On Wednesday, North Carolina’s health department suspended the license of an Asheville-area abortion clinic after a routine inspection uncovered several safety violations. Clinic employees plan to correct the infractions — which will require them to make changes like updating their procedure for administering anesthesia — and re-open.
Just three days ago, Gov. Pat McCrory (R) approved a measure that will hold the state’s clinics to harsh new regulations. Women’s health advocates point out that the recent clinic suspension, which was carried out under the health department’s current protocol, proves that those new standards aren’t actually necessary at all.
The Asheville clinic in question, FemCare, is currently the only clinic in the state that meets the standards of an ambulatory surgical center. Last month, when Republicans in North Carolina began pushing for new abortion clinic restrictions, their original legislation would have required all of the other abortion clinics in the state to make updates so they could be classified as surgical centers, too.
That’s a popular line of attack against abortion providers. State lawmakers often pass burdensome laws requiring every clinic to be a surgical center, claiming that will help protect their patients’ health and safety. But in order to update their facilities to classify as surgical centers, abortion clinics typically have to make unnecessary, expensive renovations like widening their hallways, updating their air filtration systems, or enlarging their closets. Drexdal Pratt, the director of North Carolina’s Division of Health Service Regulation, has acknowledged that it costs about $1 million more to build an ambulatory surgical center than it does to build an abortion clinic.
GOP lawmakers ended up softening that language after McCrory threatened to veto the harsh bill. But they still managed to pass new, slightly amended abortion restrictions that the governor approved this week. Under the new regulations, North Carolina’s health department will be required to update their safety standards for abortion clinics — and women’s health advocates warn that state health officials could end up deciding to impose the stringent surgical center standards anyway.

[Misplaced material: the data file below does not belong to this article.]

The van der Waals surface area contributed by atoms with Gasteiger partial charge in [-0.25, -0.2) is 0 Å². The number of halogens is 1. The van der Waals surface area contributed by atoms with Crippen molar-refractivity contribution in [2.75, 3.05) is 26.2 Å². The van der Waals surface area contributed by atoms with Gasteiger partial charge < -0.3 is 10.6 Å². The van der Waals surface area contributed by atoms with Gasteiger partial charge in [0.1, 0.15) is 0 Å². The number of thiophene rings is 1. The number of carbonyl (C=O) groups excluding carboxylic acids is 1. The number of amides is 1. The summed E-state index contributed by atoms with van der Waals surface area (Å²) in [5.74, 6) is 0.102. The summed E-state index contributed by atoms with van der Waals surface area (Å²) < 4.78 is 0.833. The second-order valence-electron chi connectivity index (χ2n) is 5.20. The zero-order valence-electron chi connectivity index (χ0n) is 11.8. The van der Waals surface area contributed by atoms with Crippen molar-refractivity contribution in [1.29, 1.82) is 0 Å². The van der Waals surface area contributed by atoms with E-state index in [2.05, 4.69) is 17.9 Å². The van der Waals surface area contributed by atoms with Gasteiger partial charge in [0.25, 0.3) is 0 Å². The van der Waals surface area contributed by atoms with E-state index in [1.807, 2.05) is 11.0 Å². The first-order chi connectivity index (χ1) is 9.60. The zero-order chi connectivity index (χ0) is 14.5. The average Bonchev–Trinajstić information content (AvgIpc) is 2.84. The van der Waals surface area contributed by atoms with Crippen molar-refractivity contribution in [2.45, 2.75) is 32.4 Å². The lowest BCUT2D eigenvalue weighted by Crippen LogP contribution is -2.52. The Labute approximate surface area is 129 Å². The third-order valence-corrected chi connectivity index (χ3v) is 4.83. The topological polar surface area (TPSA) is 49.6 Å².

So what does that all mean? Essentially, the health department’s existing standards for abortion clinics are already sufficient enough to catch the kind of safety violations that FemCare needs to fix. “I think this is continued evidence that the regulations we already have in place are working,” Melissa Reed, the vice president of public policy for Planned Parenthood, pointed out. “It is absolutely critical that every single clinic meet current regulations, and that any violations are met in a direct and speedy manner.”
Harsh new restrictions on abortion providers, on the other hand, threaten to shutter the rest of the legal abortion clinics in the state for no good reason. That’s because whether a clinic is technically defined as a “surgical center” has nothing to do with the quality of the abortion care that it is providing. And that’s why medical professionals, including the nation’s leading group of OB-GYNs, are opposed to these type of state laws. Doctors’ groups in North Carolina came out against the new clinic rules last month, warning they would “severely restrict access to necessary women’s health care and related lawful medical services” without actually being based on “scientific evidence.”
NARAL Pro-Choice North Carolina agreed that the suspension signals that the current regulations in the state are sufficient. Although FemCare’s suspension is not related to the new restrictions that McCrory approved on Monday, the group suggested that it does seem to be situated within the context of a broader crack-down on abortion providers in the state. “Some have suggested that timing of the citations is suspicious and politically motivated. It certainly deserves further inquiry,” the executive director of the state’s NARAL chapter, Suzanne Buckley, said in a statement.
Despite North Carolina’s current attack on abortion clinics, providers in the state have vowed to stay open. North Carolina’s Planned Parenthood has promised to do whatever it takes to continue operating, even if that involves raising hundreds of thousands of dollars for unnecessary renovations.